Monsters generate their city's power by scaring children, but they are terribly afraid themselves of being contaminated by children, so when one enters Monstropolis, top scarer Sulley finds his world disrupted.
By tying thousands of balloons to his home, 78-year-old Carl sets out to fulfill his lifelong dream to see the wilds of South America. Russell, a wilderness explorer 70 years younger, inadvertently becomes a stowaway.
The teenage DJ is observing his neighbor Nebbercracker on the other side of their street in the suburb that destroys tricycles of children that trespass his lawn. When DJ's parents travel on the eve of Halloween and the abusive nanny Zee stays with him, he calls his clumsy best friend Chowder to play basketball. But when the ball falls in Nebbercracker's lawn, the old man has a siege, and soon they find that the house is a monster. Later the boys rescue the smart Jenny from the house and the trio unsuccessfully tries to convince the babysitter, her boyfriend Bones and two police officers that the haunted house is a monster, but nobody believes them. The teenagers ask their video-game addicted acquaintance Skull how to destroy the house, and they disclose its secret on the Halloween night. Written by
Claudio Carvalho, Rio de Janeiro, Brazil
For the German version of the film, Bones, Skull and Chowder have been renamed "Punk", "Freak" and "Ketchup". See more »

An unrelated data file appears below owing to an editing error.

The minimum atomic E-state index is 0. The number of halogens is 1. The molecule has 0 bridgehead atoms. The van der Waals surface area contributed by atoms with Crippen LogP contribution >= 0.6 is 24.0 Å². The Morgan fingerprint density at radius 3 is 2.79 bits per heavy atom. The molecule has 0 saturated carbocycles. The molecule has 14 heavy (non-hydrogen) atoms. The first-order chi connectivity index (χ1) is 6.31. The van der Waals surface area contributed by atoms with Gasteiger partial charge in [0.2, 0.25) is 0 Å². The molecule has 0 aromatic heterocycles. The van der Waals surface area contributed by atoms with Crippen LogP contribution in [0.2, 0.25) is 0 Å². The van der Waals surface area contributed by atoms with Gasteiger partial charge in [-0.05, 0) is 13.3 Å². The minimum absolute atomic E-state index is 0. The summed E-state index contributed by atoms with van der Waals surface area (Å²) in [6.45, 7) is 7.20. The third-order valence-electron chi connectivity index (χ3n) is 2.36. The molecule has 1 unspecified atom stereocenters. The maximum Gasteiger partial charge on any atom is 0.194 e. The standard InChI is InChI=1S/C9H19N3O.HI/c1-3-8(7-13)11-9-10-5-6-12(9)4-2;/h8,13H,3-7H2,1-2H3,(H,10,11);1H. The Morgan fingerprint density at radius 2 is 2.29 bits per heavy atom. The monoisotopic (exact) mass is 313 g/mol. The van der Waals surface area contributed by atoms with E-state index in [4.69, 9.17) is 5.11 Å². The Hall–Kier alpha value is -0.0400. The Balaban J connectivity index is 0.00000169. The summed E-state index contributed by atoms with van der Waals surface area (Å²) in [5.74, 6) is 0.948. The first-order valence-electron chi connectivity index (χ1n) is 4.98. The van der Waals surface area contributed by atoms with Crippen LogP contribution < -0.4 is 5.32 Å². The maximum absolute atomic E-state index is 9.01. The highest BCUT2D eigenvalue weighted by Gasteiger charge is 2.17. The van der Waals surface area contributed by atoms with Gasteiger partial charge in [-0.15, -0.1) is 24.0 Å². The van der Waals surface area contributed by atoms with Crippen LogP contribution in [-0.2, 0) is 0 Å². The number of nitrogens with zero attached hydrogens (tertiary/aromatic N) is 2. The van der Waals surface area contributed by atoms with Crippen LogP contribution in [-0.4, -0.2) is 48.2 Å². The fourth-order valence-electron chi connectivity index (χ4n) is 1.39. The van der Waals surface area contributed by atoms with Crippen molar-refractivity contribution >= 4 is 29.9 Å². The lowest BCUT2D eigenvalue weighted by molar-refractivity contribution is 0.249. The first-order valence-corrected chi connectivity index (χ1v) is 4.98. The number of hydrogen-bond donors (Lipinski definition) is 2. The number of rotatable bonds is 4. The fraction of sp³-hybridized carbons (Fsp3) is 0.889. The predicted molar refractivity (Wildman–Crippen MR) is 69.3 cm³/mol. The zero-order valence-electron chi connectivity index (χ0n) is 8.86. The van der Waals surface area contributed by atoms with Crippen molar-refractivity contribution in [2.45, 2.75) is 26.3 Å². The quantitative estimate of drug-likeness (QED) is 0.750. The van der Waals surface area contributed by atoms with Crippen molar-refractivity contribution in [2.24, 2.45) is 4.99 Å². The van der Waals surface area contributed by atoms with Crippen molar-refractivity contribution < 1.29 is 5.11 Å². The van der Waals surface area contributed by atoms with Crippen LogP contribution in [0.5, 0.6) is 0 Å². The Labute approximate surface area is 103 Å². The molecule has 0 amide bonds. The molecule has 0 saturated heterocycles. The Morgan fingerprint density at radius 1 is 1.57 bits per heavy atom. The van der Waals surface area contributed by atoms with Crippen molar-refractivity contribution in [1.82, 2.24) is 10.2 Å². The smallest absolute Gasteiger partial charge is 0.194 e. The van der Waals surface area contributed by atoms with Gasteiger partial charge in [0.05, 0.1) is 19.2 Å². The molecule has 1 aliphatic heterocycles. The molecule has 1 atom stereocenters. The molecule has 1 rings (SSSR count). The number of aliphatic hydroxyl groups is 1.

When the kids are in the back of the police car yelling at the police as they approach the house their voices are muffled as if completely enclosed in a car despite the front, driver-side window being open and a metal grate separating the front and back of the police car. See more »
Well, I think if I saw this movie when I was ten years old, I would have been totally scared and could not sleep for weeks. Now it seems time has changed: ten-year-old children are playing horror-video games so probably what was too scary for them in the eighties is just right and fun now. Actually this is just what you could expect from a movie about a monster house: funny, spectacular, sometimes frightening. Quite a well-developed story - even if it is full of clichés, or should I say homage? - with the usual "two boys, one girl" trio as seen in Star Wars or Harry Potter. The animation is strange at first: they seem like rubber dummies, but thanks to the motion capture, their movement and expressions are first rate. While they look like having plastic hair, there is a great development since Polar Express in one field: their eyes are constantly moving - full of life. And the whole movie is just a typical and fun Spielberg-Zemeckis production with elements of Hitchcock. Besides the extraordinarily dark scenes it just feels like those very entertaining Spielberg productions of the eighties.
79 of 91 people found this review helpful.
Was this review helpful to you?